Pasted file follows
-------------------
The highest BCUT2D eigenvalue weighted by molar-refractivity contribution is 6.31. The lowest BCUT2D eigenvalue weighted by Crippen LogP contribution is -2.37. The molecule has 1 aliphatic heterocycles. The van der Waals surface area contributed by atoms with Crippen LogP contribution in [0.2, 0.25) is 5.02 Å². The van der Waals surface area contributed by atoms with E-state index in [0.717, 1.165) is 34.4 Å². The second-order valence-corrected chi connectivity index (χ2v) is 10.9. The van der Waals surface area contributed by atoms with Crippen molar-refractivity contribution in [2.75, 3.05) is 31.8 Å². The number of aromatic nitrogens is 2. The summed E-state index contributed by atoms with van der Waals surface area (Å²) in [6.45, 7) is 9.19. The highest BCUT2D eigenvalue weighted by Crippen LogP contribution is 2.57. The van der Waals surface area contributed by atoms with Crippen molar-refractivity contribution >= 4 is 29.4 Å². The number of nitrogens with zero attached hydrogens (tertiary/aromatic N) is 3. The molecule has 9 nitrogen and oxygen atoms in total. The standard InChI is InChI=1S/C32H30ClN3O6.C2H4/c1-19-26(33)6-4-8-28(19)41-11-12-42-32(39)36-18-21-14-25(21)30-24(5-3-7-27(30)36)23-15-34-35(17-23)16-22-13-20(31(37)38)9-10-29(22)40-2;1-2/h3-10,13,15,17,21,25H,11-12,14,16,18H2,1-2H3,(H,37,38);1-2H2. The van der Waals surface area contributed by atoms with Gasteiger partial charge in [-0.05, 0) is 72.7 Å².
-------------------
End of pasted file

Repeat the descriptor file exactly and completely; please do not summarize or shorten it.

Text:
The highest BCUT2D eigenvalue weighted by molar-refractivity contribution is 6.31. The lowest BCUT2D eigenvalue weighted by Crippen LogP contribution is -2.37. The molecule has 1 aliphatic heterocycles. The van der Waals surface area contributed by atoms with Crippen LogP contribution in [0.2, 0.25) is 5.02 Å². The van der Waals surface area contributed by atoms with E-state index in [0.717, 1.165) is 34.4 Å². The second-order valence-corrected chi connectivity index (χ2v) is 10.9. The van der Waals surface area contributed by atoms with Crippen molar-refractivity contribution in [2.75, 3.05) is 31.8 Å². The number of aromatic nitrogens is 2. The summed E-state index contributed by atoms with van der Waals surface area (Å²) in [6.45, 7) is 9.19. The highest BCUT2D eigenvalue weighted by Crippen LogP contribution is 2.57. The van der Waals surface area contributed by atoms with Crippen molar-refractivity contribution >= 4 is 29.4 Å². The number of nitrogens with zero attached hydrogens (tertiary/aromatic N) is 3. The molecule has 9 nitrogen and oxygen atoms in total. The standard InChI is InChI=1S/C32H30ClN3O6.C2H4/c1-19-26(33)6-4-8-28(19)41-11-12-42-32(39)36-18-21-14-25(21)30-24(5-3-7-27(30)36)23-15-34-35(17-23)16-22-13-20(31(37)38)9-10-29(22)40-2;1-2/h3-10,13,15,17,21,25H,11-12,14,16,18H2,1-2H3,(H,37,38);1-2H2. The van der Waals surface area contributed by atoms with Gasteiger partial charge in [-0.05, 0) is 72.7 Å².